Lawfulness, fairness and transparency

This project sees the University of Lincoln in the role of the “data controller”, and Lincolnshire County Council in the role of a “data processor”. Any requests regarding data protection are to be directed at the University of Lincoln’s compliance team at .(JavaScript must be enabled to view this email address).

Data minimisation

Recorded data, required for the correct operation of the robot, are colour video data, depth data & audio (recorded for up to 30 seconds in interaction and only when indicated on the robot’s screen), laser distance data from LIDAR sensors, and the location and orientation of the robot at any given time.

For further analysis in dedicated studies, visitors in the museum may be asked to share subjective experiences with the robot. These will only ever be acquired with full and explicit consent by the respective persons, and their right to withdraw at any point. The right to be forgotten (e.g. to have recordings of oneself deleted from any recordings of the robot) can be exercised by contacting the project lead by email at .(JavaScript must be enabled to view this email address). You also have the right to request a copy of any personal information we hold about you.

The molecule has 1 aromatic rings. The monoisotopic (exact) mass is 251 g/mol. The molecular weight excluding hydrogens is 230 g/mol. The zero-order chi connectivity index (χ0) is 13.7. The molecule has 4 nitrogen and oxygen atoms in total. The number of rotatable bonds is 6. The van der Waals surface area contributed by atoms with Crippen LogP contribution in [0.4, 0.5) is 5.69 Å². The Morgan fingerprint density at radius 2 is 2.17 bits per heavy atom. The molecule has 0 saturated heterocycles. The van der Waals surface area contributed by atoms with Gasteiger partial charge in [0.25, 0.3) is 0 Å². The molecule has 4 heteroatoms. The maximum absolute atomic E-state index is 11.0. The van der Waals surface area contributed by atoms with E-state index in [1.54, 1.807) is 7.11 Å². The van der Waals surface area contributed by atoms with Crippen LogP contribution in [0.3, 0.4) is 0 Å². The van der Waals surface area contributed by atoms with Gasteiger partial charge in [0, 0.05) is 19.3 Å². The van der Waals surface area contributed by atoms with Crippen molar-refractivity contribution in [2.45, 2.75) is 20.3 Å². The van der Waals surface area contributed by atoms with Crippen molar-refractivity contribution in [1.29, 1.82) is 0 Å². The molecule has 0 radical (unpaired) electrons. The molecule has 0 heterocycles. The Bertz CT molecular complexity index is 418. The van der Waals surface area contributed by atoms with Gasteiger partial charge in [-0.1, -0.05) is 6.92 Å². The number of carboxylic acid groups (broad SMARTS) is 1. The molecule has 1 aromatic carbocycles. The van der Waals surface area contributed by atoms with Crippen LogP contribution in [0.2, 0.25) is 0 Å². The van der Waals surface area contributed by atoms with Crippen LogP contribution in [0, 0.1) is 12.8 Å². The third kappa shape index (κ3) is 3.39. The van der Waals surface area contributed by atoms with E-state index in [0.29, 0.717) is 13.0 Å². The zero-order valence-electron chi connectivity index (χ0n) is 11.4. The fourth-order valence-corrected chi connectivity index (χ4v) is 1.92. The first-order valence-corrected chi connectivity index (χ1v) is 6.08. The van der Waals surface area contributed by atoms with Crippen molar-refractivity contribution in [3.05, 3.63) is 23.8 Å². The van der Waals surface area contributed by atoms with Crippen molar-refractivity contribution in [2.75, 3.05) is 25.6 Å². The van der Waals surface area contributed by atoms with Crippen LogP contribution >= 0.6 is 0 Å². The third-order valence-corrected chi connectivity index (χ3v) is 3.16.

Accuracy

The data is recorded solely from the robot’s sensors and devices. As the data is only to be processed anonymously by machine learning and data analysis methods on the robot, the accuracy of the data is of no concern for any individual in this particular application.

Storage limitation

Most data required for the correct operation of the robot is only stored short-term on the robot itself, as long as it is required for the correct operation of the robot (usually less than a week). Consolidated data and learned models are stored for the duration of the project and an additional 5 years afterwards (until 31/12/2026) on servers at the University of Lincoln.

Integrity and confidentiality (security)

All data is stored on secure storage, either on the robot for short-term storage or on University of Lincoln’s own servers for long-term storage. Access is restricted by strong authentication methods, and only authorised members of the research team (governed by the project lead Prof Marc Hanheide) are provided with access for solely scientific purposes.

Accountability and Complaints

The University of Lincoln, as the “data controller”, is accountable for any breaches and concerns regarding the data protection. If you feel that we have let you down in relation to your information rights then please contact the Information Compliance team (see contact details overleaf). You can also make complaints directly to the Information Commissioner’s Office (ICO). The ICO is the independent authority upholding information rights for the UK. Their website is https://ico.org.uk and their telephone helpline number is 0303 123 1113. For more information about the University privacy policy go to the website: https://ethics.lincoln.ac.uk/research-privacy-notice